Japan Finance Minister says no change in FX policy after US report

By Tetsushi Kajimoto

TOKYO (Reuters) -Japan’s currency policy won’t immediately change after the United States removed the country from its monitoring list, Finance Minister Shunichi Suzuki said on Tuesday, noting that the move came in coordination with Washington.

“As for currency policy, we’ll keep close communications with the United States and other countries,” Suzuki told reporters. “The fact that Japan was removed from the list doesn’t immediately mean that we would respond in a different way from before or there’s any impact.”

The U.S. Treasury on Friday said it found that no major U.S. trading partners had manipulated their currencies for an export advantage, adding it ended “enhanced analysis” for Switzerland after the country met one of three manipulation criteria.

In its semi-annual currency report, the Treasury said Switzerland remains on a “monitoring list” for close attention to foreign exchange and economic policies, along with six other trading partners: China, Taiwan, South Korea, Germany, Malaysia, Singapore.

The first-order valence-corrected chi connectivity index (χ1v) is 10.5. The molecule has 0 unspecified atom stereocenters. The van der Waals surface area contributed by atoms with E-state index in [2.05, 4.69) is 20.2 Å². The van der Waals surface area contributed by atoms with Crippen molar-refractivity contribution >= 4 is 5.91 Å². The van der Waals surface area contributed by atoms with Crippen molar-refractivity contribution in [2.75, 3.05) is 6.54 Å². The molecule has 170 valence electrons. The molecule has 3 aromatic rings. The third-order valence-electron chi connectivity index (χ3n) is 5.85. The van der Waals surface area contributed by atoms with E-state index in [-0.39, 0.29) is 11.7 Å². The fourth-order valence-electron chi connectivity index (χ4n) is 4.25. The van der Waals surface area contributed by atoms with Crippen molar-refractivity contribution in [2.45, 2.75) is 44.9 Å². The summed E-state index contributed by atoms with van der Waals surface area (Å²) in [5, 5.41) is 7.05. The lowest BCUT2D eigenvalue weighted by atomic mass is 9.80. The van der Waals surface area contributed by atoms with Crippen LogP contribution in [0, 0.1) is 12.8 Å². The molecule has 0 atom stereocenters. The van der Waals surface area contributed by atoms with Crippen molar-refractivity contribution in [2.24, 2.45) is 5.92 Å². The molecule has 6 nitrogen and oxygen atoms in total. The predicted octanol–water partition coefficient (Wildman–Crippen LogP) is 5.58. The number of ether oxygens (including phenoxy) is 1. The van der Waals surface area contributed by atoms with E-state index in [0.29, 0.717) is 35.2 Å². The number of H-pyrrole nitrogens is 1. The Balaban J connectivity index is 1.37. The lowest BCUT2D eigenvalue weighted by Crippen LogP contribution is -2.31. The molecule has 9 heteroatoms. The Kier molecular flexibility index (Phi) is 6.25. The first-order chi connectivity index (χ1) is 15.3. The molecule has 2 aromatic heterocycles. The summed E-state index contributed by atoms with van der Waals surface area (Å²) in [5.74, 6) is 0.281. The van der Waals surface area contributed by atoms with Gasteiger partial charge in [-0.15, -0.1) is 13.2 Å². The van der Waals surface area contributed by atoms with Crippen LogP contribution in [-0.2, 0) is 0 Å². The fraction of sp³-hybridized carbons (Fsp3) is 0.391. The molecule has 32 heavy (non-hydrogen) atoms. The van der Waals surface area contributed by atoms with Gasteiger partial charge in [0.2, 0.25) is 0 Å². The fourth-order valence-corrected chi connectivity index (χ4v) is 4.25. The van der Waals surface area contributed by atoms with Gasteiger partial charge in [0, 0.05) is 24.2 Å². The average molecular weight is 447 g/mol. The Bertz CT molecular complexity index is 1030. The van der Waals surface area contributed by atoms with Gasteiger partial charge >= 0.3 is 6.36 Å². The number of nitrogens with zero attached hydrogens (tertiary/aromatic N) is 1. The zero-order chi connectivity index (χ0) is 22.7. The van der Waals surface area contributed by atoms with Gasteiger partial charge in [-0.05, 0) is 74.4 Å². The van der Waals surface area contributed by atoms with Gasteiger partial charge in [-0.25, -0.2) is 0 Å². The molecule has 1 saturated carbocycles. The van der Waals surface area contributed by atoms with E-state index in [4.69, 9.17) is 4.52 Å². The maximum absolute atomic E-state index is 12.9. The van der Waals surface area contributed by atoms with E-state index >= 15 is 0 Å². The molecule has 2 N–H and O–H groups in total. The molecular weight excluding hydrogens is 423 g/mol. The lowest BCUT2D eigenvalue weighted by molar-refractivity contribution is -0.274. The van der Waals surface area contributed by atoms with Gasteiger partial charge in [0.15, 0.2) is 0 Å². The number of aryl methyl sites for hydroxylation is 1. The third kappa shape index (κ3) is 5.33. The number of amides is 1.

The report covers foreign exchange activity for the four quarters ended December 31, 2022. A Treasury official said that Japan was dropped from the monitoring list because it only met one of the three criteria for two monitoring periods in a row.

Japan last intervened in the market in October 2022 to stem the yen’s descent against the dollar to a 32-year low near 152 yen to cushion a blow from surging import costs to households.

On Tuesday, the dollar hit 142.26 yen in early Asia trade, its highest since November, following the Bank of Japan’s (BOJ) decision on Friday to keep its easing policy.

“Currency levels such as the dollar/yen should be determined by markets based on fundamentals and stable moves are desirable,” Suzuki said. “We will continue to closely watch daily currency moves.”

(Reporting by Tetsushi Kajimoto; Editing by Kim Coghill and Gerry Doyle)